> > I've spent most of the weekend trying to install AIX 5.2 on a used IBM
> > RS/6000 7025 F50 server. Initially there was a hardware problem (loose
> > cable I think), but finally I got the system up and running.
> > The machine has 3 x 4.5 Gb disks. When I installed the OS, I selected
> > all 3 disks for installation. I was rather surprised it never gave me
> > any chance to select partition names, sizes etc. But once installation
> > was finished I now have this situation.
> > # df -g
> > Filesystem GB blocks Free %Used Iused %Iused Mounted on
> > /dev/hd4 0.02 0.01 62% 1484 19% /
> > /dev/hd2 0.93 0.01 99% 26767 11% /usr
> > /dev/hd9var 0.02 0.01 43% 451 12% /var
> > /dev/hd3 0.02 0.02 4% 52 1% /tmp
> > /dev/hd1 0.01 0.01 4% 18 1% /home
> > /proc - - - - - /proc
> > /dev/hd10opt 0.02 0.00 100% 584 10% /opt
> > /dev/cd0 0.56 0.00 100% 292579 100% /mnt
> > Ignoring the 560 Mb cdrom which I've got mounted on /mnt, the total
> > disk space allocated seems 1.02 Gb, which is not a lot considering the
> > disks have a total capacity of 13.5 Gb. I believe the swap partition
> > is 512 Mb in AIX 5.2, but that still leaves another 12 Gb unaccounted
> > for.
> > As someone who knows Solaris reasonably well, this seems odd. Perhaps
> > someone can explain to me what is happening here.
> This is normal for AIX. AIX contains a logical volume manager in the
> base OS. All filesystems can be enlarged at will, nondisruptively, so
> the installer creates them at the minimum size.
Quite neat I must say!
Quote:> If you enter "lsvg rootvg" you should see the space you really have.
# lsvg rootvg
VOLUME GROUP: rootvg VG IDENTIFIER:
VG STATE: active PP SIZE: 8 megabyte(s)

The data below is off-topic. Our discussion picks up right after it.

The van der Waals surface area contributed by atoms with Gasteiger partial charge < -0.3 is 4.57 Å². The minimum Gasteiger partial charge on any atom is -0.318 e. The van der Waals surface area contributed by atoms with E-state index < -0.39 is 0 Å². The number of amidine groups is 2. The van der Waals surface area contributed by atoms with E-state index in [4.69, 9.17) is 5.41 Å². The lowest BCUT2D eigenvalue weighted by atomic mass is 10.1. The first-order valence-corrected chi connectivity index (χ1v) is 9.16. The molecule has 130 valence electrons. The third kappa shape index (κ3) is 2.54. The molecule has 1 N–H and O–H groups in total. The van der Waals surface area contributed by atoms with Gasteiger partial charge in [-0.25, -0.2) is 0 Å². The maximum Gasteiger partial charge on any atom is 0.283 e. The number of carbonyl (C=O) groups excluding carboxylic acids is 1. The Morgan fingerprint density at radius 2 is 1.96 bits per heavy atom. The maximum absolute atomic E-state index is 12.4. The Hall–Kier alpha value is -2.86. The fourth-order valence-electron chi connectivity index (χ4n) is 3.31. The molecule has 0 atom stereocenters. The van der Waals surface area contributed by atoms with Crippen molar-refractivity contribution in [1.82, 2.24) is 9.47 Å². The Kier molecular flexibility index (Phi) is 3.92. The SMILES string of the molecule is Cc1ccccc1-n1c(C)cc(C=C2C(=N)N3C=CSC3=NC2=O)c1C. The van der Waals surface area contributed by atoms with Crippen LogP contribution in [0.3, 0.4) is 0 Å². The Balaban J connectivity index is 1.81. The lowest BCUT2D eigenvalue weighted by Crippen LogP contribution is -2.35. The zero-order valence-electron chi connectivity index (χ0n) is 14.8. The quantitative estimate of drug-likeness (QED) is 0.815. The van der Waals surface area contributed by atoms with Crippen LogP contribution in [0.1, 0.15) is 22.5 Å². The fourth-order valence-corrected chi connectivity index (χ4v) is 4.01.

VG PERMISSION: read/write TOTAL PPs: 1611 (12888
MAX LVs: 256 FREE PPs: 1414 (11312
LVs: 11 USED PPs: 197 (1576
OPEN LVs: 10 QUORUM: 2
TOTAL PVs: 3 VG DESCRIPTORS: 3
STALE PVs: 0 STALE PPs: 0
ACTIVE PVs: 3 AUTO ON: yes
MAX PPs per PV: 1016 MAX PVs: 32
LTG size: 128 kilobyte(s) AUTO SYNC: no
HOT SPARE: no BB POLICY: relocatable
Whilst I've not read the documentation yet, I can see those numbers
make a lot more sence.
Quote:> As you chose all 3 disks at installation time you now have a root volume
> group which contains them all. This may not be the best setup.
Thanks for that. I really did not have much idea what I was doing -
this is my first play with IBM UNIX boxes. I have quite a range of
UNIX hardware for testing software - Solaris, Linux, OpenBSD, NetBSD,
HP-UX, Tru64, AIX of course and soon IRIX. However, Solaris is the
only one I'm reasonably confortable with - since I've been using it a
> it is not fixed and it is possible to rearrange things to a large extent
> without any backup/restore or even rebooting.
That's good. I will want to remove at least one of the 4.5 Gb disks
and replace it/them with something bigger. I only have 3 caddies (or
whatever they are called), so to add a disk, I need to remove one,
despite the fact the machine can take 6 disks in its present state and
18 if I add some hardware. It's only for a home computer, so I don't
need any more space.
Quote:> I suggest that you read up on the LVM. It is one of the areas where AIX
> differs greatly from Solaris.
Will do. I'll try to find a book on AIX.
Quote:> IMHO the LVM is one of the things in AIX which is noticeably superior to
> what Solaris offers. Another is mksysb, which is worth looking at if you
> have a tape drive (or DVD writer) in your system. It is a facility to
> make a directly bootable system backup which can be restored just by
> booting the tape (RS/6000s will boot from tape, unlike SPARCs).
mksysb is interesting. There will not be any data of any great value
on the machine, but it does have a 24 Gb DDS-3 tape drive, so I'll
look at that.
Old versions of SunOs are bootable from tape, but as you rightly say,
that is not the case with Solaris. That is a retrograde step I feel.
My Sun has a 40 Gb DDS-4 tape drive with a 'One button disaster'
facility, but in practice that is no use on Solaris without other
software - Veritas probably, although I've not looked at it.
Quote:> Good luck with AIX,
It looks like I'm going to need it. I seem to have hit more problems
during the install phase than I did with HP-UX or Tru64, both of which
are new to me too.
Dr. David Kirkby,
Senior Research Fellow,
Department of Medical Physics,
University College London,
11-20 Capper St, London, WC1E 6JA.
Tel: 020 7679 6408 Fax: 020 7679 6269
Internal telephone: ext 46408